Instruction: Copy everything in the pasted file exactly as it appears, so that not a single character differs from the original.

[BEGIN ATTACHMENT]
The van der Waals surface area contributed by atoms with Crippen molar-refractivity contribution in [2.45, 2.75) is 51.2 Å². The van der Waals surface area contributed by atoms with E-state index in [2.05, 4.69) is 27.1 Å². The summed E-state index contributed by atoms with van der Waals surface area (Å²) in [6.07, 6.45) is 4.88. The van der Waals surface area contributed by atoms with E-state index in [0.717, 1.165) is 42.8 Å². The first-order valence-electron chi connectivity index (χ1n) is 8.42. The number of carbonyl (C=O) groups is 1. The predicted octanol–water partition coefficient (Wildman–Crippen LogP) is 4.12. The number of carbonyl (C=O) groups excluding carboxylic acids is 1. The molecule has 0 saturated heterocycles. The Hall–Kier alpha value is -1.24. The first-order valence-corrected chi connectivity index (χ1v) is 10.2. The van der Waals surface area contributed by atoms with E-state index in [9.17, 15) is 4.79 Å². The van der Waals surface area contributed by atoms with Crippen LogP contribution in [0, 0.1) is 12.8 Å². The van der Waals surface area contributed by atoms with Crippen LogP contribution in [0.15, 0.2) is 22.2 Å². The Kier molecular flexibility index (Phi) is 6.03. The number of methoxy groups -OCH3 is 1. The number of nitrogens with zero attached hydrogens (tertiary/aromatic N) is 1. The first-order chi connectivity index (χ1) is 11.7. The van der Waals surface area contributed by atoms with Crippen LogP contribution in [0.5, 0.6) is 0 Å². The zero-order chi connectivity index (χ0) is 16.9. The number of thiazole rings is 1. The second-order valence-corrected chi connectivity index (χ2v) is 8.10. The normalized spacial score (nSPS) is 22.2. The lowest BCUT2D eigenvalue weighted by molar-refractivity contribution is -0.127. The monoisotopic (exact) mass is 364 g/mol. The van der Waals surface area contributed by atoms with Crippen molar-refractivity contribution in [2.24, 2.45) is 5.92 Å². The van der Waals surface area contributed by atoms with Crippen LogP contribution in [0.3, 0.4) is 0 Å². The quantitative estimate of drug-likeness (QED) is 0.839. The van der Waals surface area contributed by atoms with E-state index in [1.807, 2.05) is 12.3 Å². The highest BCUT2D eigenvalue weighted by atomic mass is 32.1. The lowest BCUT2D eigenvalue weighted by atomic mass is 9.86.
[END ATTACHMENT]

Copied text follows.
The van der Waals surface area contributed by atoms with Crippen molar-refractivity contribution in [2.45, 2.75) is 51.2 Å². The van der Waals surface area contributed by atoms with E-state index in [2.05, 4.69) is 27.1 Å². The summed E-state index contributed by atoms with van der Waals surface area (Å²) in [6.07, 6.45) is 4.88. The van der Waals surface area contributed by atoms with E-state index in [0.717, 1.165) is 42.8 Å². The first-order valence-electron chi connectivity index (χ1n) is 8.42. The number of carbonyl (C=O) groups is 1. The predicted octanol–water partition coefficient (Wildman–Crippen LogP) is 4.12. The number of carbonyl (C=O) groups excluding carboxylic acids is 1. The molecule has 0 saturated heterocycles. The Hall–Kier alpha value is -1.24. The first-order valence-corrected chi connectivity index (χ1v) is 10.2. The van der Waals surface area contributed by atoms with E-state index in [9.17, 15) is 4.79 Å². The van der Waals surface area contributed by atoms with Crippen LogP contribution in [0, 0.1) is 12.8 Å². The van der Waals surface area contributed by atoms with Crippen LogP contribution in [0.15, 0.2) is 22.2 Å². The Kier molecular flexibility index (Phi) is 6.03. The number of methoxy groups -OCH3 is 1. The number of nitrogens with zero attached hydrogens (tertiary/aromatic N) is 1. The first-order chi connectivity index (χ1) is 11.7. The van der Waals surface area contributed by atoms with Crippen LogP contribution in [0.5, 0.6) is 0 Å². The zero-order chi connectivity index (χ0) is 16.9. The number of thiazole rings is 1. The second-order valence-corrected chi connectivity index (χ2v) is 8.10. The normalized spacial score (nSPS) is 22.2. The lowest BCUT2D eigenvalue weighted by molar-refractivity contribution is -0.127. The monoisotopic (exact) mass is 364 g/mol. The van der Waals surface area contributed by atoms with Crippen molar-refractivity contribution in [2.24, 2.45) is 5.92 Å². The van der Waals surface area contributed by atoms with Crippen LogP contribution in [0.3, 0.4) is 0 Å². The quantitative estimate of drug-likeness (QED) is 0.839. The van der Waals surface area contributed by atoms with E-state index in [1.807, 2.05) is 12.3 Å². The highest BCUT2D eigenvalue weighted by atomic mass is 32.1. The lowest BCUT2D eigenvalue weighted by atomic mass is 9.86.